separated by a distance of 300 miles important?
Utah Canyon Rock Art questions:
Compare what you learned about the field sites. How are they
What are the challenges for the team in this particular environment?
Summarize the steps archaeologists use to document this site.
How are these steps different from the Prehistoric Pueblos site?
What does the color of the rock tell us?
What types of images have been found, and what do we know about
What can we infer about the Native American cultures that created
the rock art? What can’t we assume about those cultures just from
the rock art?
What can we learn from the rock art through the present art of
the Hopis and Zunis tribes?
Skagit River Oral History questions:
Meet an Explorer
What is the importance of the Skagit River?
What are the challenges for Native Americans living along the
How has the culture of salmon fishing influenced the lives of
the Native Americans who have lived by the river both in the past
How have Native Americans lived in the area in the past compared
with the present?
What are some of the environmental problems facing the Skagit
River and the salmon?
How does interviewing Native Americans help scientists?
How to Conduct Your Own Research
- The explorer from each field site participated in a live interview.
You can read the transcripts of the interviews of Shayne Russell,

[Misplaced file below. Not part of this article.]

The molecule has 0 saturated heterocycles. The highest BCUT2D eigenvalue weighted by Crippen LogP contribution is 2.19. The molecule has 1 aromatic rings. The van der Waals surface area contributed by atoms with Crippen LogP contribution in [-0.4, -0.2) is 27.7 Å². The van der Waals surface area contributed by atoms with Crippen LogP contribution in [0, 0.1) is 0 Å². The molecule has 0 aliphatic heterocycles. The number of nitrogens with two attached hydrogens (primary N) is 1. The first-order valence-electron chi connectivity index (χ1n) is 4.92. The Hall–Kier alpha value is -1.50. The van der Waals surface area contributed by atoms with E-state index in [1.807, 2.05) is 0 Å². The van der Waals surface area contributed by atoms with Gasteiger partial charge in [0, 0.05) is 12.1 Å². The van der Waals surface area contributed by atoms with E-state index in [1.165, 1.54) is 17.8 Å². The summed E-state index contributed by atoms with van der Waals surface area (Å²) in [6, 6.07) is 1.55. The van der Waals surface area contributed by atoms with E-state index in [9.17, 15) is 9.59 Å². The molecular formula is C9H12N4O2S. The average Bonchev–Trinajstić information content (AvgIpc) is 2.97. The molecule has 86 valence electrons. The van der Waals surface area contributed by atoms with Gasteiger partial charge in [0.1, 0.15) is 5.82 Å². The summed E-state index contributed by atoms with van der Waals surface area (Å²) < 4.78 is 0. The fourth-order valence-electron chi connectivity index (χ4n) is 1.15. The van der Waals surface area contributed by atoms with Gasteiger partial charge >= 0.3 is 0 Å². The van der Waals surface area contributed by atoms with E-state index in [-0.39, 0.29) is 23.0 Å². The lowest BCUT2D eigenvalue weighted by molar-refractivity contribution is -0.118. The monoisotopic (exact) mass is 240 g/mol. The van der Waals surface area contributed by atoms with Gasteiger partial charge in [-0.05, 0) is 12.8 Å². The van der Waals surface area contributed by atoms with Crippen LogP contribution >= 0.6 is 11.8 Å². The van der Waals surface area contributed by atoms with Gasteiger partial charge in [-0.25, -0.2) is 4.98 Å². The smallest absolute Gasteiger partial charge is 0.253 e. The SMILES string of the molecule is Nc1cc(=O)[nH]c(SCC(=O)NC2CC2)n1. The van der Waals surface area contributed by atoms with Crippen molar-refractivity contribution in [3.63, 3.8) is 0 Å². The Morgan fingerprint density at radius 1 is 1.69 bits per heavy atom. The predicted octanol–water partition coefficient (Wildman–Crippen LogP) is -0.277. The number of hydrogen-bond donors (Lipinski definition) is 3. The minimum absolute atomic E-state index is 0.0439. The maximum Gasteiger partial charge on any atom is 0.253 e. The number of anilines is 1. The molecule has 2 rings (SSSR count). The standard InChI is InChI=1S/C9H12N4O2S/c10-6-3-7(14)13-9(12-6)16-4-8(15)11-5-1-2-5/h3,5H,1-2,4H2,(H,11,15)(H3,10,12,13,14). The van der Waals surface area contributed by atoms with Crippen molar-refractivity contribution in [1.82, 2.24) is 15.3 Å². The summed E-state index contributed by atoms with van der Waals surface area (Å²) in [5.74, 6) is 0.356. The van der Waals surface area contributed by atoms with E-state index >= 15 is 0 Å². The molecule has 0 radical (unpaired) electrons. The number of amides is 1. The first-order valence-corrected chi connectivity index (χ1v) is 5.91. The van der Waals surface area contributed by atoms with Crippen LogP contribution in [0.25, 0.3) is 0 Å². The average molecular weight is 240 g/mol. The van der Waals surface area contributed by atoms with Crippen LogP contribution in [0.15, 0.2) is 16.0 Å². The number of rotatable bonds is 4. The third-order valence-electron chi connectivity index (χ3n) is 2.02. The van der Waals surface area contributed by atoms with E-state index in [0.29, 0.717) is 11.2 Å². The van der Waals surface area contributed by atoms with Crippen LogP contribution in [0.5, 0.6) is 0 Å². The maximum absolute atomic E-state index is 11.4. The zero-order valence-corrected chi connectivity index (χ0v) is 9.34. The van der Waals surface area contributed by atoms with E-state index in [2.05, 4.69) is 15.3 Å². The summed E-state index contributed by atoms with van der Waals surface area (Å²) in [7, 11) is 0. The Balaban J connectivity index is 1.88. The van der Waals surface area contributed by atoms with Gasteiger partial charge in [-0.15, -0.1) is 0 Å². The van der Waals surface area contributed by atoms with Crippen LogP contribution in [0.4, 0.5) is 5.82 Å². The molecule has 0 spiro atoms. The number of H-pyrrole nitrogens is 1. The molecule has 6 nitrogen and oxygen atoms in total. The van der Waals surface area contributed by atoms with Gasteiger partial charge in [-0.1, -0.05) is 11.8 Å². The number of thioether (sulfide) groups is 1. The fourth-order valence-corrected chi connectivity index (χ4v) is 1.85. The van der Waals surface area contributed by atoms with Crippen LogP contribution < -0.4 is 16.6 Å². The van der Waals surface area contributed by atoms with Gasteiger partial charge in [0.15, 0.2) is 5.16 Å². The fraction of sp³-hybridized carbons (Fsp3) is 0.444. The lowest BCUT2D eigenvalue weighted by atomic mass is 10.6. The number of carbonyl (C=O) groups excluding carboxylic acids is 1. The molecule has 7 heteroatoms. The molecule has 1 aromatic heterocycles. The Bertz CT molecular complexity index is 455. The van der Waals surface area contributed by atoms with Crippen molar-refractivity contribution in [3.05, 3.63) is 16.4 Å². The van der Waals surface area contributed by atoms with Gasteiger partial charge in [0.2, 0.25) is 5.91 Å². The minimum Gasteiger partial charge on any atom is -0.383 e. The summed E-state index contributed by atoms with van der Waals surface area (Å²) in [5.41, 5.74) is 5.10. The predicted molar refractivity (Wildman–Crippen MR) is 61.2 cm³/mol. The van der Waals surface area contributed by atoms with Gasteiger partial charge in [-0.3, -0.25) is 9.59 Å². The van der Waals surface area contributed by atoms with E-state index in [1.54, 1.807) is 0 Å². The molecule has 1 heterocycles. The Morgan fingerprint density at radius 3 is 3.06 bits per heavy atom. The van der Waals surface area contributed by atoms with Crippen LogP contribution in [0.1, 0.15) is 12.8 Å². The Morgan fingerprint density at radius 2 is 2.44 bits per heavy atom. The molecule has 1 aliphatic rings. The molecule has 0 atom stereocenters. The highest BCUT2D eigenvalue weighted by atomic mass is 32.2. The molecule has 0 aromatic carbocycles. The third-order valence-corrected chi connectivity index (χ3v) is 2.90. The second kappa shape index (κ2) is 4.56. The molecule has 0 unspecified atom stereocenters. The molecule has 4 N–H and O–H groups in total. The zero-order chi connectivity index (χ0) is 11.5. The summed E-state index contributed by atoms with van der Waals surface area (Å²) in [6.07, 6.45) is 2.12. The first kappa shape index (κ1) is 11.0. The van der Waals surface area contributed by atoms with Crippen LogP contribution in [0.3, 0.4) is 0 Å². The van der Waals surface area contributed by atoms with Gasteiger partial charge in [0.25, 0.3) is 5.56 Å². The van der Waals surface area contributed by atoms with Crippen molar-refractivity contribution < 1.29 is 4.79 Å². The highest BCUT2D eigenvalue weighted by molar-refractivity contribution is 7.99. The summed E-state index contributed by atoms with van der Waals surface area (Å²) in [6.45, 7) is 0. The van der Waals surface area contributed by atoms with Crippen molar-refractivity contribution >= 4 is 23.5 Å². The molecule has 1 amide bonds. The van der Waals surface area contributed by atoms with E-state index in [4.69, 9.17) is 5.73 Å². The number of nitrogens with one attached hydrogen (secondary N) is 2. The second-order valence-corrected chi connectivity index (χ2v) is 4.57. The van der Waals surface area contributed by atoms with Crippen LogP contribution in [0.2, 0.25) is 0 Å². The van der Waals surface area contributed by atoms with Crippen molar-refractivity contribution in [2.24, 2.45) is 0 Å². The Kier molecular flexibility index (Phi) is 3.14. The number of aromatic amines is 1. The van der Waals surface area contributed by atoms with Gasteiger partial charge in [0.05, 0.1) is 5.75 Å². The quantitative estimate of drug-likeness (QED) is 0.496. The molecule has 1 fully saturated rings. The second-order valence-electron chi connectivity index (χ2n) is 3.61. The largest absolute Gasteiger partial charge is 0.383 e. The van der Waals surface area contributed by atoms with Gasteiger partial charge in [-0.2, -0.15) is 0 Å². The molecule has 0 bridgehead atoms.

Sally Coles, Dr. Edward Liebow, and archaeologist Karl Laumbach.
- Begin by having
students read the biography of Sally
Coles, Dr. Edward Liebow, Shayne
Russell and Karl Laumbach.
- Explain to students that you will be recreating the interview of these explorers. Have students write three questions
they'd like to ask the explorers. Suggest that they refer to their Field Report
logs for any questions they may have noted. During a class discussion,
list student questions on the board. Have the class vote on
a list of top ten questions for each field expert.
- When students
have determined which questions they'd like to ask, hold a mock interview. Print out the interview transcripts for each explorer, and chose a student to play that explorer. Have those chosen students sit in the front of the class and take questions from their peers. For each question, the student should scan the interview transcript and give the stated answer. If the answer is not within the question, students should write it on the board for further research.